It’s heart warming to know people do notice – and care. Especially given the long, tiring months of the first and second trimester in a brand new job feeling absolutely shocking but not being able to tell a soul.

Knowing that people are looking out for me has even made me patient with the repetitive Pregnancy Questions (PQs). Similar to the Wedding Questions (when’s the big day? What’s your colour scheme? Etc…), the PQs are predictable but well-meant. They often include the following: when are you due? Do you know if you’re having a girl or a boy? Have you had any cravings? I’m sure any of you currently or recently pregnant ladies will be able to reel off a load more.

I didn’t have a great deal of patience with the Wedding Questions, I have to be honest. Maybe it was the fact that we didn’t have a colour scheme – and no, I STILL hadn’t found a dress I liked. But the PQs I have much more time for, for some reason. Maybe answering them is some kind of payoff for the kindness of strangers? Maybe the hormones have got to me and I’ve developed a new level of saintly patience (given the grief my husband gets some days: unlikely)?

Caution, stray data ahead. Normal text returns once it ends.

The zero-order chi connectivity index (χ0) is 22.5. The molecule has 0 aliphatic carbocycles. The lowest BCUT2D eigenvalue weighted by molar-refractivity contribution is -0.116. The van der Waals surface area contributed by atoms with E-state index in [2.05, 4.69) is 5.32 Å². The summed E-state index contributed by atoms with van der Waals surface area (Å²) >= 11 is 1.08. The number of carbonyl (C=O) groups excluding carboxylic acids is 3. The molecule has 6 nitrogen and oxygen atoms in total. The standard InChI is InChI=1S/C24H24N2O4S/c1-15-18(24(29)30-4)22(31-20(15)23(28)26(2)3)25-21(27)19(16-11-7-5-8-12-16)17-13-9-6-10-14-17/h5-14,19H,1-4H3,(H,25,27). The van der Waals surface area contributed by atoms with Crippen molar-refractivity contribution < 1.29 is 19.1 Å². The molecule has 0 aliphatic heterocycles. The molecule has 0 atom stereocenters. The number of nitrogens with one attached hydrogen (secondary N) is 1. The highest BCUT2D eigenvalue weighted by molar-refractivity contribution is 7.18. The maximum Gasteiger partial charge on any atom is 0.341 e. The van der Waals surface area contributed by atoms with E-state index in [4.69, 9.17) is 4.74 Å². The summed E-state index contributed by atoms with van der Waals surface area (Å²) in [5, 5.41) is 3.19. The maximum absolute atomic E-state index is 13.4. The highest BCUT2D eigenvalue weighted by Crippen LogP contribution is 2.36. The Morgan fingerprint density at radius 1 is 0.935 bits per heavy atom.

But I like the fact that I can open up to people I don’t really know and have an inconsequential chat with them – knowing that we’ll both come away from the conversation with a spring in our step.

 

Burning with the bump

Me, in fitter times.

Me, in fitter times.

I hauled my sorry self out of bed yesterday, ignoring the dark, cold day outside; drove into work; sat down at my desk. And promptly tried not to cry. I haven’t ached this much all over since my pre-pregnancy return to body pump classes. I actually thought I might be coming down with a virus.

But no, I was just being a bit pathetic – although I still feel a little bit awful today, pity me. This weekend saw me do two bits of exercise: the first proper breathless workouts I’ve done in more than three months.